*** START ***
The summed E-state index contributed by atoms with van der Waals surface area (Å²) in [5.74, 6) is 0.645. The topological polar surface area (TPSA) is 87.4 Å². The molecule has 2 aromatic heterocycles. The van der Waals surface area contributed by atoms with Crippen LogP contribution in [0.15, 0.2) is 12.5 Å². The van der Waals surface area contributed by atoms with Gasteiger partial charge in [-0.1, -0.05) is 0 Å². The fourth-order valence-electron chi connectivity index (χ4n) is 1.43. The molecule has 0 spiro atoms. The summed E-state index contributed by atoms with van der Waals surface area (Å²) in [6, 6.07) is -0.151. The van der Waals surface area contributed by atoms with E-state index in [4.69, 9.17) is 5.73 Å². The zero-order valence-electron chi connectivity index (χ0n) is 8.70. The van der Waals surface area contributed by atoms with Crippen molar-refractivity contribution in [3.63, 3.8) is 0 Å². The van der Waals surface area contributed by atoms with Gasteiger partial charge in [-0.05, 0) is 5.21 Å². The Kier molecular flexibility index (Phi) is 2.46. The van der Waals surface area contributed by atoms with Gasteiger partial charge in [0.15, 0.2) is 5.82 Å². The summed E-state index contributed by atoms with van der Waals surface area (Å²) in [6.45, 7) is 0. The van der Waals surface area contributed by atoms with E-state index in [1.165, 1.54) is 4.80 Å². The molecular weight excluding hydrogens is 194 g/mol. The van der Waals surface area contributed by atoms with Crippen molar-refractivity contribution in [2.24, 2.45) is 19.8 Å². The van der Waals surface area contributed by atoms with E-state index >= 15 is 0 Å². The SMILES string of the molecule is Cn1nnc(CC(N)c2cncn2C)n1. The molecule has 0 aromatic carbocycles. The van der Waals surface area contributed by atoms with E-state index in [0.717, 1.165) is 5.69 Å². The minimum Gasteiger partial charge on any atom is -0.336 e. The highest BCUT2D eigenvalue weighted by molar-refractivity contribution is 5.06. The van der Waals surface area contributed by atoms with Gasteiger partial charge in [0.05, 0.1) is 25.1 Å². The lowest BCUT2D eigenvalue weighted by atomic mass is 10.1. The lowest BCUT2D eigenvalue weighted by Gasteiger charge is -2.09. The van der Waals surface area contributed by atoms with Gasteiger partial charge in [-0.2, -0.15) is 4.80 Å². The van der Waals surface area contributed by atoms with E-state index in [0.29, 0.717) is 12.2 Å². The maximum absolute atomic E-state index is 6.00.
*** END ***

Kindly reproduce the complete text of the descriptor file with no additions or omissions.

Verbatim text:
The summed E-state index contributed by atoms with van der Waals surface area (Å²) in [5.74, 6) is 0.645. The topological polar surface area (TPSA) is 87.4 Å². The molecule has 2 aromatic heterocycles. The van der Waals surface area contributed by atoms with Crippen LogP contribution in [0.15, 0.2) is 12.5 Å². The van der Waals surface area contributed by atoms with Gasteiger partial charge in [-0.1, -0.05) is 0 Å². The fourth-order valence-electron chi connectivity index (χ4n) is 1.43. The molecule has 0 spiro atoms. The summed E-state index contributed by atoms with van der Waals surface area (Å²) in [6, 6.07) is -0.151. The van der Waals surface area contributed by atoms with E-state index in [4.69, 9.17) is 5.73 Å². The zero-order valence-electron chi connectivity index (χ0n) is 8.70. The van der Waals surface area contributed by atoms with Crippen molar-refractivity contribution in [3.63, 3.8) is 0 Å². The van der Waals surface area contributed by atoms with Gasteiger partial charge in [-0.05, 0) is 5.21 Å². The Kier molecular flexibility index (Phi) is 2.46. The van der Waals surface area contributed by atoms with Gasteiger partial charge in [0.15, 0.2) is 5.82 Å². The summed E-state index contributed by atoms with van der Waals surface area (Å²) in [6.45, 7) is 0. The van der Waals surface area contributed by atoms with E-state index in [1.165, 1.54) is 4.80 Å². The molecular weight excluding hydrogens is 194 g/mol. The van der Waals surface area contributed by atoms with Crippen molar-refractivity contribution in [2.24, 2.45) is 19.8 Å². The van der Waals surface area contributed by atoms with E-state index >= 15 is 0 Å². The SMILES string of the molecule is Cn1nnc(CC(N)c2cncn2C)n1. The molecule has 0 aromatic carbocycles. The van der Waals surface area contributed by atoms with E-state index in [0.717, 1.165) is 5.69 Å². The minimum Gasteiger partial charge on any atom is -0.336 e. The highest BCUT2D eigenvalue weighted by molar-refractivity contribution is 5.06. The van der Waals surface area contributed by atoms with Gasteiger partial charge in [0.05, 0.1) is 25.1 Å². The lowest BCUT2D eigenvalue weighted by atomic mass is 10.1. The lowest BCUT2D eigenvalue weighted by Gasteiger charge is -2.09. The van der Waals surface area contributed by atoms with Gasteiger partial charge in [-0.2, -0.15) is 4.80 Å². The van der Waals surface area contributed by atoms with E-state index in [0.29, 0.717) is 12.2 Å². The maximum absolute atomic E-state index is 6.00.